In Case You Missed It: Economic Inequality Brings Higher Ed to the Forefront of 2016 Campaigns

By Allie Arcese, Sr. Director of Strategic Communications & Engagement

By Allie Bidwell, Communications Staff

On the surface, things haven’t changed much for college students since 2012, or perhaps even 2008.

The cost of college is still significantly higher than the previous generation, student debt is still growing, and state support for higher education is still lower than before the Great Recession. But there have been milestones along the way that have made college cost concerns rise to the forefront of the upcoming presidential election. Outstanding student debt nationwide hit the $1 trillion mark, and then the $1.2 trillion mark. Continuing state divestment from higher education caused tuition to spike in nearly every state. The federal government, too, has put a greater focus on cracking down on colleges that don’t serve their students well.

“All of those things combined have really left us in a situation where it is a major issue,” said Jen Mishory, executive director of the youth advocacy group Young Invincibles. “When you have that many people holding student debt, you’re going to see that show up in the national conversation and the national spotlight.”

And while education hasn’t historically been a focal point of presidential elections, the 2016 candidates are taking notice of the plight of students and families, making higher education a central issue leading up to next year’s election. Democratic candidates have advocated for debt-free and tuition-free college, while Republican candidates have focused on building up innovation to bring costs down, and creating partnerships with the private sector.

It makes sense that candidates, both Democratic and Republican alike, would focus on college cost and affordability, according to Daniel Shea, a government professor and director of the Goldfarb Center for Public Affairs and Civic Engagement at Colby College.

“It’s part and parcel with the theme of this election – the great issue of our day – and that is economic inequality,” Shea said. “It is very much linked to the growing economic divide in America. Young people and their parents see this bifurcation, and they see that some – a very small percentage – are doing very well, but everyone else is struggling. They believe that the only chance at moving into that other world, that world of doing well and of affluence, is higher education. And as they see the opportunities for higher education shrink because of the cost, it leads to anxiety.”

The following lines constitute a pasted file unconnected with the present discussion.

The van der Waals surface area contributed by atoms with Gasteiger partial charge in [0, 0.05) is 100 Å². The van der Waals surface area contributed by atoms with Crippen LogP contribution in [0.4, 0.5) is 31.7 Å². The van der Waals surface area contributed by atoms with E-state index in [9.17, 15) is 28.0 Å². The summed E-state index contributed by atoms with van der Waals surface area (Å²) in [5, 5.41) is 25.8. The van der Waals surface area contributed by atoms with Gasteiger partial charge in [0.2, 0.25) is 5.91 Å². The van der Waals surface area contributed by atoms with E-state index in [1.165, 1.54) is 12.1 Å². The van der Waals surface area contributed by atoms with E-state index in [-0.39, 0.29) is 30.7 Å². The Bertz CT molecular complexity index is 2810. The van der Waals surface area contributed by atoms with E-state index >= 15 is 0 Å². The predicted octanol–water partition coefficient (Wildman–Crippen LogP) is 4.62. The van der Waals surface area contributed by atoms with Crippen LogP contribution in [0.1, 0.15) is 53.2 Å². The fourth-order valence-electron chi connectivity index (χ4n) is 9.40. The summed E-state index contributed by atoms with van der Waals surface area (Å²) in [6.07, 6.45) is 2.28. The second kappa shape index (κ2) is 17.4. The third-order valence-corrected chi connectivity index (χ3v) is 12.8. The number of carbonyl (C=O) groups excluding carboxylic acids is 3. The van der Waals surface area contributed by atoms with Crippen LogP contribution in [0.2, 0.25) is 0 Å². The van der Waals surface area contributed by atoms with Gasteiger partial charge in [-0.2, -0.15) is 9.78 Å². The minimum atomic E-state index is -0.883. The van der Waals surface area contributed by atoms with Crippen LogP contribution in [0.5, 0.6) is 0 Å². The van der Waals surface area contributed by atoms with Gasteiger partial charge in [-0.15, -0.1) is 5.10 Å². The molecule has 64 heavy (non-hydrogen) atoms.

Education isn’t known to be a make-or-break issue in elections, even at the state level. And when candidates focus on education early on, the fanfare usually fades away after primary elections. But this time around, higher education and college affordability issues have a chance to persist to the general election, many say.

“Last time around, this early on in the cycle I don’t think we heard the topics of college cost, affordability, and transparency come up in anywhere near as prevalent of a way as they are right now,” said Megan McClean, NASFAA’s managing director of policy and federal relations. “That’s a signal that that’s what more and more people are hearing from constituents and on the campaign trail.”

Part of the reason college affordability may become a general election issue is because it’s not just students who are concerned about the cost of college. Parents, too, are feeling the pressure.

An April Gallup poll showed paying for their children’s college education is the top financial concern for parents.

“Given that general pattern, parents' high degree of worry about college funding stands out,” according to a report on the poll. “And the 73% worried about it is notable because not all parents likely expect their child to attend college, although many more parents may hope or expect their child to go to college than actually will. Parents thus face twin challenges of paying for ever-escalating college expenses for one or more children and saving for their own retirement.”

Being weighed down with student debt is a relatable issue, too. Several candidates themselves – including Sen. Marco Rubio (R-FL), Sen. Ted Cruz (R-TX), and former Maryland Gov. Martin O’Malley, a Democrat – have shared stories of paying off their own student loans, or loans they took out to help their children pay for college.

“It’s an issue that just touches so many people,” McClean said. “Of all the issues that they talk about … this is one thing that everyone has a personal connection to.”

It’s also a multi-generational issue that makes the topic a “double payoff” for candidates, according to Larry Sabato, a politics professor and director of the University of Virginia Center for Politics.

“Parents are very interested in rising college costs, so a sizeable portion of the 40-60 age group will pay attention. Then there are those 18-29, and even some in their 30s still burdened with heavy student debt,” Sabato said in an email. “Democrats want to preserve the edge, and Republicans want to reduce it. Ergo, college affordability is on the top issue list.”

The grassroots nature of highlighting higher education issues will also help the issue last past primary elections, Shea said. These days, winning a presidential election is about mobilization, rather than persuasion, as it has been in the past, he said.

“The question is will higher education help mobilize a base?” Shea said. “Millions of people open their checkbooks every month, and it hurts, and these payments are huge. … I think there will be a bundle of issues centered on this economic inequality, and higher education is an important part of it. We’ve become a bifurcated nation, and that is the issue of this election.”


Publication Date: 8/14/2015

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